Parenting Tactics We Need To Let Go Of In 2021
Parenthood is never easy, but that doesn’t mean we aren’t all trying our best. Parenting strategies have evolved over time, and no matter what generation you grew up in, it might be time to ditch some of the disciplinary techniques you’ve been accustomed to. The process of “unlearning” toxic habits can be an uphill battle, but as parents, the more we know better, the more we can do better.
Here are some problematic parenting techniques we can safely leave behind in the modern era:
Using children as therapists
As society becomes more accepting of mental health assessment and treatment, it’s time to stop using children as relationship therapists. As much as possible, do your best to avoid belittling your spouse, gossiping about friends, or complaining about your marriage or workplace relationships in front of your children. Children aren’t equipped to process this information, and they aren’t trained doctors, which means they can only listen but they can’t offer any help. Bringing adult issues like interpersonal conflict or marriage crises into your child’s life is not benefical to their development and may end up causing more problems over time as your child attempts to understand complex situations that don’t apply to them. If you are feeling stressed about a relationship or situation in your life, refrain from complaining about it in front of your child, and instead find a trusted friend, family member, or licensed therapist to work through your feelings with.
Playing the comparison game
If you have more than one child, it can be tempting to fall into the comparison trap. One child might have an easier time in school than the other, one child might have more behavioral problems than the other, one child might be a pickier eater than the other, or one child might be more athletic than the other. Comparing siblings has never benefited children, and when kids feel like they have to compete for their parents’ approval and affection, numerous issues arise. Refrain from saying, “Why can’t you just be more like your sister (or brother)?” Statements like this are hurtful and can cause a child’s self esteem to wither away. No matter what issues each child might present to you, show them that you value their individuality and their personal strengths.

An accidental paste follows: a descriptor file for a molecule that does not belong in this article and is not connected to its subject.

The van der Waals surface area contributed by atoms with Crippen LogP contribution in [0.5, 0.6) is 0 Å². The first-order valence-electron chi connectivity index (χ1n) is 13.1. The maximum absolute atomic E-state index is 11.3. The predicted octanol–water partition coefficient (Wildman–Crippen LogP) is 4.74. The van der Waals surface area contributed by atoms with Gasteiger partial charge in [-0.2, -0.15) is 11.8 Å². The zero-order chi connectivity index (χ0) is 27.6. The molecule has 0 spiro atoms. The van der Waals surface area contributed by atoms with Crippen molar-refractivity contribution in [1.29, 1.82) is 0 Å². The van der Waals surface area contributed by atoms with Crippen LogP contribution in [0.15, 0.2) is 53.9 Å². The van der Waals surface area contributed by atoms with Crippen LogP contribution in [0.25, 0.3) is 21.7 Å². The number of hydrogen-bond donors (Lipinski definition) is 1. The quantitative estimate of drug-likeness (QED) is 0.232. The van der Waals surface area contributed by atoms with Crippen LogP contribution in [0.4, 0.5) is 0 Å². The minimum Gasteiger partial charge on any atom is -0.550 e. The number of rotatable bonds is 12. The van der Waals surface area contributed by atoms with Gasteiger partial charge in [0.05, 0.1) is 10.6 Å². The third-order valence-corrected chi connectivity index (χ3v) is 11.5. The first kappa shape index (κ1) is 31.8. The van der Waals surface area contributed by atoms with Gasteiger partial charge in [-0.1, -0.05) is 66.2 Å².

Treating children like tiny adults
Children are not miniature adults, so it’s illogical to expect adult behavior from small children. Parents need to stop setting the bar so high, and make sure that their expectations are developmentally appropriate for their child’s age and maturity level. It is normal for children to turn up their noses at new foods, be restless during long outings, have a hard time sitting still for long periods of time, and get upset or jealous when someone takes something they think belongs to them. Children will grow and mature in time, but parents need to be aware of their expectations.
Emphasizing competition over character
Some parents become obsessed about competition and being at the top. Whether it’s sports, academics, or music, parents who obsess over winning can damage their child’s self esteem. Parents need to learn that competition isn’t always about being the best; it’s about building character. Teach your child that perseverance, practice, teamwork, and compassion matter more than being the best at something.